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Old 11-13-2008, 02:34 PM   #1
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Default Two questions

1. I've been gathering quite a bit of yeast (WLP 001) over several batches and I must have at least 2-3 cups of nice solid yeast. As far as I can tell this yeast appears no different than the yeast I buy in the yeast tubes which I pitch without a starter, I just have alot more of it. When you have this quantity of young yeast (less than 3 mos old) can you avoid a starter process altogether and just "go for it"? What do you think?

(FWIW the last batch I ran a starter on I used ALOT of yeast (a full WLP vial) and it was literally blowing itself out the airlock. Clearly I had a healthy amount.)


2. I'm considering pulling my beer out of primary between 2-3 weeks (I occasionaly need the bucket) and go straight to keg for a week (rather than my carboy) for "additional" conditioning before carbing. Anyone has +'s or -'s on this lazy technique?



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Old 11-13-2008, 02:46 PM   #2
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Originally Posted by duskb View Post
1. I've been gathering quite a bit of yeast (WLP 001) over several batches and I must have at least 2-3 cups of nice solid yeast. As far as I can tell this yeast appears no different than the yeast I buy in the yeast tubes which I pitch without a starter, I just have alot more of it. When you have this quantity of young yeast (less than 3 mos old) can you avoid a starter process altogether and just "go for it"? What do you think?

(FWIW the last batch I ran a starter on I used ALOT of yeast (a full WLP vial) and it was literally blowing itself out the airlock. Clearly I had a healthy amount.)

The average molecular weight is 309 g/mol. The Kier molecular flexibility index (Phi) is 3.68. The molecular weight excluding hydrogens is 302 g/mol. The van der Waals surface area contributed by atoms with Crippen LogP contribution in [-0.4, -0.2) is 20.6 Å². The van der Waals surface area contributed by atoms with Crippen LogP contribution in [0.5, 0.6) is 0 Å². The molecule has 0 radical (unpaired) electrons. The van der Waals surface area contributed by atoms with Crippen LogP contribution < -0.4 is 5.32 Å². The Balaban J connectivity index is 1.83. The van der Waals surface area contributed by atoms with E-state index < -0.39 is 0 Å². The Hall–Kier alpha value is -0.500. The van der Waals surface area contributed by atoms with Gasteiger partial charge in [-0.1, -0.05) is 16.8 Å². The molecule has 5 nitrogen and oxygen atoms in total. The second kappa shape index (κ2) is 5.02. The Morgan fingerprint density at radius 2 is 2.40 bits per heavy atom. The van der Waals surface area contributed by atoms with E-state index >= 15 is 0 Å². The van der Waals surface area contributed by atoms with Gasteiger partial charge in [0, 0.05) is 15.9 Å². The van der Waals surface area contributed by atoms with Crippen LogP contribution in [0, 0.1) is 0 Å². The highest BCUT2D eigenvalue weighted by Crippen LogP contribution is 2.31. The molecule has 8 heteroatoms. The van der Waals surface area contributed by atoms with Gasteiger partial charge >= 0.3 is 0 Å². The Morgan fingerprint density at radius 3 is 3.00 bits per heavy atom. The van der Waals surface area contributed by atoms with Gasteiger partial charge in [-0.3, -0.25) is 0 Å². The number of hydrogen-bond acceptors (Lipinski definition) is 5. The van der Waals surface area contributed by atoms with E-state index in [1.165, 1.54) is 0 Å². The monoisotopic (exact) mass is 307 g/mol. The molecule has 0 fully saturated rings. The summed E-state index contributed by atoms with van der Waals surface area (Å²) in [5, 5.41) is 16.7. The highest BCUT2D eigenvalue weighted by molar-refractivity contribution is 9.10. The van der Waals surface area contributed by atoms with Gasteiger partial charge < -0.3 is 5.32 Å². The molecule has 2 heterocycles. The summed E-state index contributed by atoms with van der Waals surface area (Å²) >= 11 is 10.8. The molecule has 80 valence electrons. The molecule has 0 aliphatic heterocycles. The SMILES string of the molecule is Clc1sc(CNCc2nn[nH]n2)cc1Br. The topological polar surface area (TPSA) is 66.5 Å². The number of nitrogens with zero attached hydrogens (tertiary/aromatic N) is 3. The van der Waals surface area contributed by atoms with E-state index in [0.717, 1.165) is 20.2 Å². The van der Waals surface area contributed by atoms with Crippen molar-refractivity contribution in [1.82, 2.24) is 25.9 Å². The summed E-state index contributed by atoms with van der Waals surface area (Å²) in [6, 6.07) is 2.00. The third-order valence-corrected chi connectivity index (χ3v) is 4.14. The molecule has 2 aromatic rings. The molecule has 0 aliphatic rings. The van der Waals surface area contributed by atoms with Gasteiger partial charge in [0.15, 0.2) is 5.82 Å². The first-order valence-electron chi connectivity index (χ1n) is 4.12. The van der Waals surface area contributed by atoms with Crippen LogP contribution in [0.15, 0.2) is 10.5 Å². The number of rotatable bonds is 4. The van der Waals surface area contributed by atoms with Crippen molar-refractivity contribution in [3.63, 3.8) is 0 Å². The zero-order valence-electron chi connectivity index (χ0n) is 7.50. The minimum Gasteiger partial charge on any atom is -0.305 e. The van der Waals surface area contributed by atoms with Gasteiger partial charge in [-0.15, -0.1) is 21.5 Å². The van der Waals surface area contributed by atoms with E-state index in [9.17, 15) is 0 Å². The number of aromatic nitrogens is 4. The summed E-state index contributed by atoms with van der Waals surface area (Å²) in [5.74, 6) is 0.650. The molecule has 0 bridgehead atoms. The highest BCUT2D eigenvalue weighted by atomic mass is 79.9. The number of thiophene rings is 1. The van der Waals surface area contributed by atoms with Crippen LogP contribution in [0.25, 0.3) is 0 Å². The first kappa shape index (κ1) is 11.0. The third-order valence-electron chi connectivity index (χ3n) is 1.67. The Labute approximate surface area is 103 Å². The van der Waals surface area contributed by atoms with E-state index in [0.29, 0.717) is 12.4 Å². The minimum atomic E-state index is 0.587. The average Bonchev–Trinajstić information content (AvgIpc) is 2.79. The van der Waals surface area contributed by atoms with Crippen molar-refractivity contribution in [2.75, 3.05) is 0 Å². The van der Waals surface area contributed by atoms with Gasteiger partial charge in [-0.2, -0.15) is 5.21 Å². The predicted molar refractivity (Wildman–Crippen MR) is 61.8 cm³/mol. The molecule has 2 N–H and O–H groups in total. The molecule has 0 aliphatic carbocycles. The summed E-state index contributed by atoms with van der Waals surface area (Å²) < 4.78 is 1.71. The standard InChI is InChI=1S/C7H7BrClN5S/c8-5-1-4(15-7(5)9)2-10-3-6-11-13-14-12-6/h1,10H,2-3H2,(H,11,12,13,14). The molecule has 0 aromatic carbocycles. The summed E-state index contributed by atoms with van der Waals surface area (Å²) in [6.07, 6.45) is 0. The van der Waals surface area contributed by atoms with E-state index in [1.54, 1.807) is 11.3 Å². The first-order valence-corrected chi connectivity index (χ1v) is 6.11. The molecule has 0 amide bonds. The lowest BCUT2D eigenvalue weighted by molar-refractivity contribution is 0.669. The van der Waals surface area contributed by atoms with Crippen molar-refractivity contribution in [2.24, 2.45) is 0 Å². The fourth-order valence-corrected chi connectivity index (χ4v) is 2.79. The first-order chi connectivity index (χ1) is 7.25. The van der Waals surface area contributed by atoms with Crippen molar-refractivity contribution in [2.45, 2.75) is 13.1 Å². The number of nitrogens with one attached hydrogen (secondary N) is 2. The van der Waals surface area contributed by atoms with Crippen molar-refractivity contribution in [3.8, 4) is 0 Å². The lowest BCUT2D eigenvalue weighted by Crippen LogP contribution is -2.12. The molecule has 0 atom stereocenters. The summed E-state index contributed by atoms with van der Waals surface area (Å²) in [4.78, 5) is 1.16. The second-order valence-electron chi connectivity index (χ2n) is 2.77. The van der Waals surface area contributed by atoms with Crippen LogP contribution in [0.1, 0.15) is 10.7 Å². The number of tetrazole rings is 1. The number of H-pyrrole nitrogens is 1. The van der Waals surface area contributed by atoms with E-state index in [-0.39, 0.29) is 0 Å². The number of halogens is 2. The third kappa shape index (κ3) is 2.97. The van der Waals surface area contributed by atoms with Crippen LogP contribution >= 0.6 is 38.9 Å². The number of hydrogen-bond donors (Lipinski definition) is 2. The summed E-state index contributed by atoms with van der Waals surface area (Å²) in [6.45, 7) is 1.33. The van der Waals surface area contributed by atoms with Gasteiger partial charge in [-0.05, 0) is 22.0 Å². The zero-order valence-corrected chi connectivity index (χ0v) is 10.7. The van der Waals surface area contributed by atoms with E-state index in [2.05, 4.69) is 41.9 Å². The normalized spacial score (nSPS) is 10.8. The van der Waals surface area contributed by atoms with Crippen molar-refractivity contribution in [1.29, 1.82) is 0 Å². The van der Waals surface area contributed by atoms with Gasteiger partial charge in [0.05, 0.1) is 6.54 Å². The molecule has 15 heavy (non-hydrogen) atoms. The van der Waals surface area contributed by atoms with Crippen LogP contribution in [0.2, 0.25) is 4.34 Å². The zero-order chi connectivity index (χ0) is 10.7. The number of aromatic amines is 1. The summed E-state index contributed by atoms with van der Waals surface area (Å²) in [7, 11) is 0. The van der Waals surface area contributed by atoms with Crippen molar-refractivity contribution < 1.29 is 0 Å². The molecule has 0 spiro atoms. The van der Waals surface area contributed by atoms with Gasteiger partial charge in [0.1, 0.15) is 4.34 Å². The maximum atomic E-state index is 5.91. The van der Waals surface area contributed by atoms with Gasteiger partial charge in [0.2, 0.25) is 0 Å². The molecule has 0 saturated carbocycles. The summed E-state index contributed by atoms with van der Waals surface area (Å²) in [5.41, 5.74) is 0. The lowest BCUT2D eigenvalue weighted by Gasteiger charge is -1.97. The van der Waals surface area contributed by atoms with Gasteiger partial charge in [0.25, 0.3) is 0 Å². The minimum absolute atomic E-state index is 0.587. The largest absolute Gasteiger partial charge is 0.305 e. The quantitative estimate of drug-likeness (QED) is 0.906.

2. I'm considering pulling my beer out of primary between 2-3 weeks (I occasionally need the bucket) and go straight to keg for a week (rather than my carboy) for "additional" conditioning before carbing. Anyone has +'s or -'s on this lazy technique?
If you have enough in jars, go for it....are you washing it, or just storing the trub? It's just like pitching onto a yeast cake.
I don't understand your statement about using a "Whole Tube" of wlp. That is what you should ALWAYS use to get your starter going.

Q#2....That's what I do, but I go ahead and hit it with some pressure to ensure a good seal on the keg.....but 99% of the time it's between 2 and 3 weeks.


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Old 11-13-2008, 02:55 PM   #3
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I don't use the secondary anymore and transfer to the kegs after 3 weeks.

You probably don't need to make a starter if you have a good quantity of healthy yeast already either. I assume you mean that the White Labs tube was totally full versus about a 3rd when you purchase them.

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Old 11-13-2008, 02:56 PM   #4
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If you have enough in jars, go for it....are you washing it, or just storing the trub? It's just like pitching onto a yeast cake.
I don't understand your statement about using a "Whole Tube" of wlp. That is what you should ALWAYS use to get your starter going.

Q#2....That's what I do, but I go ahead and hit it with some pressure to ensure a good seal on the keg.....but 99% of the time it's between 2 and 3 weeks.
1. I wash everything...it's pretty much yeast at this point, some residual trub I'm sure but its hard to see. To clarify on the tube statement of the WLP tubes I've bought they are probably 65% yeast and the rest is fluid once it has a chance to settle. My last batch I inadvertently filled up a tube to the brim and it was solid yeast. Thick as mortar. The difference was obvious since I've never had 001 blow off before.

2. Will do. Thanks for the input!
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